We are tired of the vitriol. Tired of the prevarication, the prejudice, the political maneuverings which have attempted to divide this country. We are a union of states, a union of The People, and we cannot sit idly by and let a select few try to foment discontent between Us. Between 2016 and now, the country has seen an exponential increase in hate-related incidents, some of which have originated with statements from the top levels of our own government. The lack of transparency with the Mueller Report just fuels the fires of discontent and distrust in the federal government, and the administration tries to redirect this by attacking others – including elected representatives within the Legislature. 

It is time – it is WAY PAST time – to release the full Report, and let The People decide how they want their country to be run; the 2018 mid-term elections are a good indicator as to the change in that direction, away from hate and towards hope.

Wednesday, April 10, 2019

Random Work

On top of the livestream video work I do, there is occasion to fill in on news and other duties with the radio station. Companies will sometimes pay to advertise and include a PSA message in their copy, and I will grab these readers to mix up the voices otherwise used; often the advertisers request our station manager - the Voice of the Eagles, Merrill Reese.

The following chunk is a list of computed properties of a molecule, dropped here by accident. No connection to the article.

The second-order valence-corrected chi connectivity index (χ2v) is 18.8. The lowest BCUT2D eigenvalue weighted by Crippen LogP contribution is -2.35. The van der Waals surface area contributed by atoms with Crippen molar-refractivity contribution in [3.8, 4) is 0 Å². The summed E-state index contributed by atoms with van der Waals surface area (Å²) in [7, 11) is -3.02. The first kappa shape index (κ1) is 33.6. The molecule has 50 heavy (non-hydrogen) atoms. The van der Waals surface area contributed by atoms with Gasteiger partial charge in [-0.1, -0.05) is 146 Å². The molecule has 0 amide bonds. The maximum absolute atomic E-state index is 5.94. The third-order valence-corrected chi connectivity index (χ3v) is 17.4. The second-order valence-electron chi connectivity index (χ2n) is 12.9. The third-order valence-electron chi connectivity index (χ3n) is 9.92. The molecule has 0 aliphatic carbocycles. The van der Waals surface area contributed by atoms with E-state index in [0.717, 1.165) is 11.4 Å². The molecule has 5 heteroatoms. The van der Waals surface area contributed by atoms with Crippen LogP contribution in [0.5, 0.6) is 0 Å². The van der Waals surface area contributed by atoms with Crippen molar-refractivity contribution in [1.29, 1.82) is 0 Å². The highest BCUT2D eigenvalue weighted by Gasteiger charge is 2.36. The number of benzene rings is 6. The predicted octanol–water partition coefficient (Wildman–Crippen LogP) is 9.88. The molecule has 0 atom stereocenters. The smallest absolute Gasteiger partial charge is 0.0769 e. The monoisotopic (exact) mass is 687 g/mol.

Here is just a sampling of a few of these ads:

Missing Children:  1127

Child Safety - Drive Safe: 1033

Toys for Tots:  0902

Honor Vets - Blood Drive:  0799  0800

Voiceover work is simple, for the most part, but combining it with background noises or music, timing out to meet the 30-second limitation for most commercials, and sometimes squeezing more into that brief moment than might otherwise be possible makes this a fun challenge.

Just thought I'd share the randomness.

Tuesday, April 2, 2019

Consider This – the Barr Summary

Last week the nation was abuzz with speculation and supposition about the 22-month investigation which Special Counsel Robert Mueller submitted to the Justice Department – a reportedly 300-plus page report detailing the findings. After barely two days, Attorney General William Barr proffered a four-page summary of the report, which prompted Trump to decry the whole process (once again) as nothing but a “witch hunt” and claiming full vindication and exoneration of any charges of collusion, conspiracy, or obstruction. 

Since the submission of the report to the Attorney General’s office, there have been rumors and speculation as to the actual contents of those results, with demands by Congress and the Senate originally wanting the full report to be released (and subsequently the Senate has backed off of the request, while the Democratic-held Congress is still wanting to see every page). Congress gave Barr the deadline of April 2ndto release the report, but Barr has stalled, saying the report will need to be reviewed and redacted before anything can be released to the public.